Tips from a Grant Reviewer
My job involves reading more than 300 study abroad grant applications each year.
Your job is to convince me and other grant reviewers that we should award you thousands of dollars instead of giving it to someone else.
Here are some tips that may help:
This is probably the most important part of the application, and it’s the section where many students blow it! Think it through, and remember, Honors College grants are for study abroad, not vacation abroad.
You need to:
- Thoroughly describe the intended study abroad program and tell us specifically which courses you plan on taking.
- Justify the academic caliber of the program.
- Tell us how this program is relevant to your field of study and/or professional goals.
- You need to make the case for the program’s educational/professional value beyond, “I can get courses that count toward my degree while getting more well-rounded by experiencing a different culture.”
You will need one letter of recommendation or a recommendation form from a University of Arkansas faculty member (NOT UA staff members, your boss, your youth minister, your state representative or Aunt Ethel).
Without strong faculty letters, chances of funding are very slim, so be sure to:
- Discuss your selected program and how it fits in your curriculum and professional goals.
- Take your study abroad essay with you when you request a letter, and share the Recommendation Guidelines with your faculty recommender.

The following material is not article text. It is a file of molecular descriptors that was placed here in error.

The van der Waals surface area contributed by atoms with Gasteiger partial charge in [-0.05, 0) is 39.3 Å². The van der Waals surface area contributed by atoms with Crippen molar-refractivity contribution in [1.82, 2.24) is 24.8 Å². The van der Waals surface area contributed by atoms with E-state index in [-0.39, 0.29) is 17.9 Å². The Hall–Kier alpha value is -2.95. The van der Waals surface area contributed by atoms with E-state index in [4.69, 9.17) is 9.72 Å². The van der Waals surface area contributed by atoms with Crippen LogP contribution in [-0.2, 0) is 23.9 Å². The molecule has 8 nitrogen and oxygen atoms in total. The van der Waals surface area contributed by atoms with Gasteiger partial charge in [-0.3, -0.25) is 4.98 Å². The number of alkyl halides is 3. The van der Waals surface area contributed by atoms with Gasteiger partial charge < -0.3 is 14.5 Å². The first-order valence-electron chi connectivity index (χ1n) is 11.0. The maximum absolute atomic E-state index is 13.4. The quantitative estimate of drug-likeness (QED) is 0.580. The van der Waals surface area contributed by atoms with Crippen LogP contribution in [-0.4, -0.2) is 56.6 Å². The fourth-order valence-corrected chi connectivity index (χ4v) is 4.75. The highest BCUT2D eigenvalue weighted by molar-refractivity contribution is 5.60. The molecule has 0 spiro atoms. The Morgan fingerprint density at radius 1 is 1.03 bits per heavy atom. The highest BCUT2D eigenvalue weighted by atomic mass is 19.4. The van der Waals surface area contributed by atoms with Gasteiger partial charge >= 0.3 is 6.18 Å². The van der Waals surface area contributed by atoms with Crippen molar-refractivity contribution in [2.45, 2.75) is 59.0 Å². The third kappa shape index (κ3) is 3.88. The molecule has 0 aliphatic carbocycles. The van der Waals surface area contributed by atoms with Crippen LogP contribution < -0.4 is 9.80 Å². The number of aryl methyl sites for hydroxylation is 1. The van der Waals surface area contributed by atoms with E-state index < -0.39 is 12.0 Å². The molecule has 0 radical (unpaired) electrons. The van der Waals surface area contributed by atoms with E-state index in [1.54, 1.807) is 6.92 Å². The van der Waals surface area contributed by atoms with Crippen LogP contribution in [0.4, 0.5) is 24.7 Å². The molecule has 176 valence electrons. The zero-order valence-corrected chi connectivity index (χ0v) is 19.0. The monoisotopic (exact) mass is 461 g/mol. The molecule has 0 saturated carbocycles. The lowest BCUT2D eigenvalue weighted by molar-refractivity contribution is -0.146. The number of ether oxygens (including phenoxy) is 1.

- Faculty members are busy! Give them at least 3 weeks’ notice.
- For some solid, general advice on letters of recommendation, check out Rec Letters Count: Tips from Two Pros.
"I will select 4 courses to take from the 35 courses in the catalog. I have attached a copy of the catalog for your convenience. One class will be an engineering course and the others will serve as humanities electives."
You need to specify the courses you intend to take and why they are important to you. Be sure to give us course names and numbers.
"I'm going to China to take an intensive Chinese language program, and I can't tell you yet what courses I'll be taking."
Tell us how the program will determine your placement, and what types of courses will be available to you.
"I have always dreamed of going to Florence, Italy and this is my big chance with your funding. The main thing this program will do for me is to help me become more well-rounded and I will understand people from other cultures better."
Beware of sounding like you're planning your dream vacation! Start by looking for a program that meets your goals, and then look to countries that offer programs that will help you meet them. Remember that it's a given that foreign travel will help you become more well rounded. In your application, focus on how this specific program will further your educational and professional goals.
"As a nurse, I want to work with pregnant Hispanic women in Northwest Arkansas on prenatal health. This study abroad in Spain will help me become fluent and understand the Hispanic culture of the women I will be working with."